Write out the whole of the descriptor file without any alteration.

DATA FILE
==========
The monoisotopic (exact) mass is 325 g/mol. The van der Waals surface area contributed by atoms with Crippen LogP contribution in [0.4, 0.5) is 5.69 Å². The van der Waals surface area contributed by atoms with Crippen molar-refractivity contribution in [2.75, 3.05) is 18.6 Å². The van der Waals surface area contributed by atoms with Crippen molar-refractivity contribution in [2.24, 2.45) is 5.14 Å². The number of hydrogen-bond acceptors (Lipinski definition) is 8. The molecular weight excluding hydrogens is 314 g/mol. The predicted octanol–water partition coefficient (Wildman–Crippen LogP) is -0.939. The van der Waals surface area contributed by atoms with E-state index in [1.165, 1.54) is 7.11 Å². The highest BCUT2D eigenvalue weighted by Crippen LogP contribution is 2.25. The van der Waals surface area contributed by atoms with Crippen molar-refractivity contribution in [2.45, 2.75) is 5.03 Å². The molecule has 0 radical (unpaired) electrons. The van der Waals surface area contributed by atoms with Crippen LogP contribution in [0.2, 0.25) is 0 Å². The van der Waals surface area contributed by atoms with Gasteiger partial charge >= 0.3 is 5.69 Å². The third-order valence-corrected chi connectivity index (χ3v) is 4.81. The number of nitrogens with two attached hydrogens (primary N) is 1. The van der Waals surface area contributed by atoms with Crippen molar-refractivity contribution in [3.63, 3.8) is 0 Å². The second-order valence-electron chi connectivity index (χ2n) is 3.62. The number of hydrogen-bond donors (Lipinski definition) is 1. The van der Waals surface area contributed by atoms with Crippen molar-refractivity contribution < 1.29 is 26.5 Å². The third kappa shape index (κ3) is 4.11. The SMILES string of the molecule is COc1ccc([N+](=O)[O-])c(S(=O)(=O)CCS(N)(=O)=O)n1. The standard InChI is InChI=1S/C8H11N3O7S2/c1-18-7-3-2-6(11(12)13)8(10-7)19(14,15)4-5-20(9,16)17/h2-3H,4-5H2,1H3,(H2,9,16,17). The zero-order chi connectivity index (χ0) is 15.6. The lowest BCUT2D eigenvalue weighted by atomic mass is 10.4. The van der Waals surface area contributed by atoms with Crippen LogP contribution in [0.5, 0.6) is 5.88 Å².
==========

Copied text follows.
The monoisotopic (exact) mass is 325 g/mol. The van der Waals surface area contributed by atoms with Crippen LogP contribution in [0.4, 0.5) is 5.69 Å². The van der Waals surface area contributed by atoms with Crippen molar-refractivity contribution in [2.75, 3.05) is 18.6 Å². The van der Waals surface area contributed by atoms with Crippen molar-refractivity contribution in [2.24, 2.45) is 5.14 Å². The number of hydrogen-bond acceptors (Lipinski definition) is 8. The molecular weight excluding hydrogens is 314 g/mol. The predicted octanol–water partition coefficient (Wildman–Crippen LogP) is -0.939. The van der Waals surface area contributed by atoms with E-state index in [1.165, 1.54) is 7.11 Å². The highest BCUT2D eigenvalue weighted by Crippen LogP contribution is 2.25. The van der Waals surface area contributed by atoms with Crippen molar-refractivity contribution in [2.45, 2.75) is 5.03 Å². The molecule has 0 radical (unpaired) electrons. The van der Waals surface area contributed by atoms with Crippen LogP contribution in [0.2, 0.25) is 0 Å². The van der Waals surface area contributed by atoms with Gasteiger partial charge >= 0.3 is 5.69 Å². The third-order valence-corrected chi connectivity index (χ3v) is 4.81. The number of nitrogens with two attached hydrogens (primary N) is 1. The van der Waals surface area contributed by atoms with Crippen molar-refractivity contribution in [3.63, 3.8) is 0 Å². The second-order valence-electron chi connectivity index (χ2n) is 3.62. The number of hydrogen-bond donors (Lipinski definition) is 1. The van der Waals surface area contributed by atoms with Crippen molar-refractivity contribution < 1.29 is 26.5 Å². The third kappa shape index (κ3) is 4.11. The SMILES string of the molecule is COc1ccc([N+](=O)[O-])c(S(=O)(=O)CCS(N)(=O)=O)n1. The standard InChI is InChI=1S/C8H11N3O7S2/c1-18-7-3-2-6(11(12)13)8(10-7)19(14,15)4-5-20(9,16)17/h2-3H,4-5H2,1H3,(H2,9,16,17). The zero-order chi connectivity index (χ0) is 15.6. The lowest BCUT2D eigenvalue weighted by atomic mass is 10.4. The van der Waals surface area contributed by atoms with Crippen LogP contribution in [0.5, 0.6) is 5.88 Å².